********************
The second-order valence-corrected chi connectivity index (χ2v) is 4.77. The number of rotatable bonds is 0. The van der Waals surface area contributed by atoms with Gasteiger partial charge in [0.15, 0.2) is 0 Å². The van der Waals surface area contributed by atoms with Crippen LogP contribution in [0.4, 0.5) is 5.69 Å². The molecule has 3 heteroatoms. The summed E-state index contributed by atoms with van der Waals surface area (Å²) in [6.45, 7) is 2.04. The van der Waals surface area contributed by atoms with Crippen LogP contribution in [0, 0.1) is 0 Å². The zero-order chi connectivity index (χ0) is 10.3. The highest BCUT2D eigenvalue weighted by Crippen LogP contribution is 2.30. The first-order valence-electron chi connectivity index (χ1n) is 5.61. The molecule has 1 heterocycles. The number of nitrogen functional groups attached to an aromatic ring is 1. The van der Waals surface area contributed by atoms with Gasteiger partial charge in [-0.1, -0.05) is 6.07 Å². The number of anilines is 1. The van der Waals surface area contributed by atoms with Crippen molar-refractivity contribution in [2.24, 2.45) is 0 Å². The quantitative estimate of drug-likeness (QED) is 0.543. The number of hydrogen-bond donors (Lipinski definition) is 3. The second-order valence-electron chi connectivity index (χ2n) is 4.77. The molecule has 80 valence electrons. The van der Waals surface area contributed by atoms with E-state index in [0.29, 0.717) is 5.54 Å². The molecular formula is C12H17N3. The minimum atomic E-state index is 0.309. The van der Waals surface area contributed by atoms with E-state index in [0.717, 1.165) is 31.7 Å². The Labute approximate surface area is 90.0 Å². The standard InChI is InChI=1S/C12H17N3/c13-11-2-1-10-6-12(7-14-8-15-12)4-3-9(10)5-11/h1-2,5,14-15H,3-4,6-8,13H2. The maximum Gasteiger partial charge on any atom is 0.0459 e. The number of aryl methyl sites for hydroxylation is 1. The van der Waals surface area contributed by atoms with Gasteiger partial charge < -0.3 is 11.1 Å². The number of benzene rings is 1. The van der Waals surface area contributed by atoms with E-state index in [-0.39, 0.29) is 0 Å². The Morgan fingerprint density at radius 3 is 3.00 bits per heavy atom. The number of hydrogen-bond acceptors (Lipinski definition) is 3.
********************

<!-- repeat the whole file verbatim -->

The second-order valence-corrected chi connectivity index (χ2v) is 4.77. The number of rotatable bonds is 0. The van der Waals surface area contributed by atoms with Gasteiger partial charge in [0.15, 0.2) is 0 Å². The van der Waals surface area contributed by atoms with Crippen LogP contribution in [0.4, 0.5) is 5.69 Å². The molecule has 3 heteroatoms. The summed E-state index contributed by atoms with van der Waals surface area (Å²) in [6.45, 7) is 2.04. The van der Waals surface area contributed by atoms with Crippen LogP contribution in [0, 0.1) is 0 Å². The zero-order chi connectivity index (χ0) is 10.3. The highest BCUT2D eigenvalue weighted by Crippen LogP contribution is 2.30. The first-order valence-electron chi connectivity index (χ1n) is 5.61. The molecule has 1 heterocycles. The number of nitrogen functional groups attached to an aromatic ring is 1. The van der Waals surface area contributed by atoms with Gasteiger partial charge in [-0.1, -0.05) is 6.07 Å². The number of anilines is 1. The van der Waals surface area contributed by atoms with Crippen molar-refractivity contribution in [2.24, 2.45) is 0 Å². The quantitative estimate of drug-likeness (QED) is 0.543. The number of hydrogen-bond donors (Lipinski definition) is 3. The second-order valence-electron chi connectivity index (χ2n) is 4.77. The molecule has 80 valence electrons. The van der Waals surface area contributed by atoms with E-state index in [0.29, 0.717) is 5.54 Å². The molecular formula is C12H17N3. The minimum atomic E-state index is 0.309. The van der Waals surface area contributed by atoms with E-state index in [0.717, 1.165) is 31.7 Å². The Labute approximate surface area is 90.0 Å². The standard InChI is InChI=1S/C12H17N3/c13-11-2-1-10-6-12(7-14-8-15-12)4-3-9(10)5-11/h1-2,5,14-15H,3-4,6-8,13H2. The maximum Gasteiger partial charge on any atom is 0.0459 e. The number of aryl methyl sites for hydroxylation is 1. The van der Waals surface area contributed by atoms with Gasteiger partial charge < -0.3 is 11.1 Å². The number of benzene rings is 1. The van der Waals surface area contributed by atoms with E-state index in [-0.39, 0.29) is 0 Å². The Morgan fingerprint density at radius 3 is 3.00 bits per heavy atom. The number of hydrogen-bond acceptors (Lipinski definition) is 3.